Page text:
Understanding and predicting the intergenerational transmission of mental illness
Mental illness runs in families. The FAMILY project aims to improve the life of mentally-ill persons and their families. FAMILY will use novel prediction models that are based on better understanding the mechanisms of intergenerational transmission of mental illness. The objectives are
- to improve causal understanding and gain prediction power from the family context by the innovative combination of statistical modelling of genetically informed designs, causal inference, multimodal and multilevel normative prediction, and molecular mapping, brought by world-leading neuroscientific expertise of the consortium, and address key bioethical and social issues raised by the concept of intergenerational risk transmission and risk prediction.
- FAMILY will bring together the largest existing human (epi)genetic and neuroimaging datasets from both within-family population cohorts and familial high-risk offspring studies, as well as utilise innovative animal models to shed light on pathways underlying intergenerational risk transmission.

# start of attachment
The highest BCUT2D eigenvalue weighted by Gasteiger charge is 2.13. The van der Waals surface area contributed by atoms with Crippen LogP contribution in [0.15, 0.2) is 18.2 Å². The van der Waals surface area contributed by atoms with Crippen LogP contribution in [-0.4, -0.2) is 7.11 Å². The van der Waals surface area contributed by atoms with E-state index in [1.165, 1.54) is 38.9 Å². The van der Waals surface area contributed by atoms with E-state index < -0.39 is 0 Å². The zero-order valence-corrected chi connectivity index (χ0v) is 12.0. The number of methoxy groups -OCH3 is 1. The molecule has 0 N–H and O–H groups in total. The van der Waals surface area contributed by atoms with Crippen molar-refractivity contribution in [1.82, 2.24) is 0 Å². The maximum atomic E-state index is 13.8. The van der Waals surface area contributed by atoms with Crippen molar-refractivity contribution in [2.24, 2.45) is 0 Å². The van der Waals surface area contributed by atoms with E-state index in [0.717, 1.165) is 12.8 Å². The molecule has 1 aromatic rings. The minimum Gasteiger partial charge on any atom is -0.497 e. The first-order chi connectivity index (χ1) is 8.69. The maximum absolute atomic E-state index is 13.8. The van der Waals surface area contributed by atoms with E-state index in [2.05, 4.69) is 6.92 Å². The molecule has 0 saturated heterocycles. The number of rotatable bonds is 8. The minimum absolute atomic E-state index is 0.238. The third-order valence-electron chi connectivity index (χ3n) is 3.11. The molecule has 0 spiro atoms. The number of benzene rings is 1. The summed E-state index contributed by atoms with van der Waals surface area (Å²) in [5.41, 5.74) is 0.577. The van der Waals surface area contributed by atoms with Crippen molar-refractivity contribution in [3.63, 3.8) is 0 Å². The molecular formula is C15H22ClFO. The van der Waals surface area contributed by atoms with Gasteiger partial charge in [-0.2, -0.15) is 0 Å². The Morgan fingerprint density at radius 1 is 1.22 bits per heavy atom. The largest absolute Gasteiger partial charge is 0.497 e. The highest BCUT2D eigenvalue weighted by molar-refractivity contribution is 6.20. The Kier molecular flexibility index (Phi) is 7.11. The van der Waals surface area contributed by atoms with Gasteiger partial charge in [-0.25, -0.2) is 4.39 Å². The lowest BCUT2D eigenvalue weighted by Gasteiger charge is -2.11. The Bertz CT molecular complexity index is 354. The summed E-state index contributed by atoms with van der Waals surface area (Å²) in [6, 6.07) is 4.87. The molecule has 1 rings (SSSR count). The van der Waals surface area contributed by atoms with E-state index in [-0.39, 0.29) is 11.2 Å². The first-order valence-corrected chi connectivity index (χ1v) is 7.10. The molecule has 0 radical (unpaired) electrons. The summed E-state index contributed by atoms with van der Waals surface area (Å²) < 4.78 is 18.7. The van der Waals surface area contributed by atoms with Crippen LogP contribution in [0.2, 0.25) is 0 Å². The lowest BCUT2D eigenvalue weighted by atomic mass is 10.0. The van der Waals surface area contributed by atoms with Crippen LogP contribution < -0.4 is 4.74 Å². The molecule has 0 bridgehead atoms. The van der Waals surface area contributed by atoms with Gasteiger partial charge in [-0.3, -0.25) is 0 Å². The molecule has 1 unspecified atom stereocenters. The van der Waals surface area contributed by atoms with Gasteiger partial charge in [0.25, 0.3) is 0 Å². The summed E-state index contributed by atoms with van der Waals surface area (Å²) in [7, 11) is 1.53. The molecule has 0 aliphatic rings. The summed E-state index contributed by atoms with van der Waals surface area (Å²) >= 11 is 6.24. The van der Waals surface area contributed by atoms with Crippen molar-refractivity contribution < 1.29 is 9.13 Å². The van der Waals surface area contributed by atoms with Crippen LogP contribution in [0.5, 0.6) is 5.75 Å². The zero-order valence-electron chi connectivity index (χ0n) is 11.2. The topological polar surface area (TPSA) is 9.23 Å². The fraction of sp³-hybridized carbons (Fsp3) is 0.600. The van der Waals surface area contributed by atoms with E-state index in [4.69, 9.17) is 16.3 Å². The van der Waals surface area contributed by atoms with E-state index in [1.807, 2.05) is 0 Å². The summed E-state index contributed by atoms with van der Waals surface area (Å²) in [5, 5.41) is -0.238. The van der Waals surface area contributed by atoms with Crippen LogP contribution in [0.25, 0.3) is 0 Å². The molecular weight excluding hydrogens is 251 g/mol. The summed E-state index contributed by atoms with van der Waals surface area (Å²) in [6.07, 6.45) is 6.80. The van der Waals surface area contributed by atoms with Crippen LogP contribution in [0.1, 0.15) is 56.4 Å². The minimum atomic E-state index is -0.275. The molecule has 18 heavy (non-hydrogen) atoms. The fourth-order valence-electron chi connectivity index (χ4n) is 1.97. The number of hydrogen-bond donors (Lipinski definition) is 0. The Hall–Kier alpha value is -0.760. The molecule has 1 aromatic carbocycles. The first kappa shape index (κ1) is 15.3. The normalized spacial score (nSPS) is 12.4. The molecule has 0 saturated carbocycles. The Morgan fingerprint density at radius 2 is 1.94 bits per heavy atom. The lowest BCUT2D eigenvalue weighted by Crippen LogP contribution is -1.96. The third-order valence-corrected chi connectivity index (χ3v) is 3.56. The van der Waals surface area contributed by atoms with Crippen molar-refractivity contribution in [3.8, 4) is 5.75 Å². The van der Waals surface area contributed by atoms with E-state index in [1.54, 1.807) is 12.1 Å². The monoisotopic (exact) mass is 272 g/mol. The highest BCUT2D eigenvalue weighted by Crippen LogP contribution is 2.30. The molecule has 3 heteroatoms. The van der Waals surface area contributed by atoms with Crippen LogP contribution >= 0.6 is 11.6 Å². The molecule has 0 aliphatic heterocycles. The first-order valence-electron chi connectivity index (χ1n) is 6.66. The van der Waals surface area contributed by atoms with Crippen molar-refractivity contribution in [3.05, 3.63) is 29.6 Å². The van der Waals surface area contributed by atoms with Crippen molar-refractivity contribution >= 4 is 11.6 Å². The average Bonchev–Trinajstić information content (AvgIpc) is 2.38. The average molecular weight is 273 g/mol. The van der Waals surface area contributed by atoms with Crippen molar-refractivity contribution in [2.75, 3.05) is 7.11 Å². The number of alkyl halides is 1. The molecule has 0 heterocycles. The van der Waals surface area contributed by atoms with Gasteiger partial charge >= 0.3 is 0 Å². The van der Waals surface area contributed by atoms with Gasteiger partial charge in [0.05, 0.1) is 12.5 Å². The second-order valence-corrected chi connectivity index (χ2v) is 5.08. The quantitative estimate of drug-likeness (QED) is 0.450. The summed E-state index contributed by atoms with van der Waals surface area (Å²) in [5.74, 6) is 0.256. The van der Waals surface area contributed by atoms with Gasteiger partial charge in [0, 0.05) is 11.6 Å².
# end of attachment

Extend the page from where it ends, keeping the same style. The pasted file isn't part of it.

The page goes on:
- FAMILY will focus specifically on risk for mood and psychosis symptoms and diagnoses.
- In-depth causal analyses of how and when risk for mental illness occurs will help identify early risk and resilience factors and predict who is likely to be diagnosed or develop symptoms of mental illness.
- Advanced insights can uncover new targets for the development of preventive strategies to break the intergenerational cycle of mental illness and to support strengths and resource building.
- An immediate benefit will be to open direct translational perspectives to mental health care professionals by providing new (family-based) risk prediction tools for the early identification of adults and children at risk and
- to deliver ethical guidelines to guide its implementation
This will accelerate preventive and treatment intervention in vulnerable families and help target resilience strategies to prevent the transition from health to disease despite high familial risk.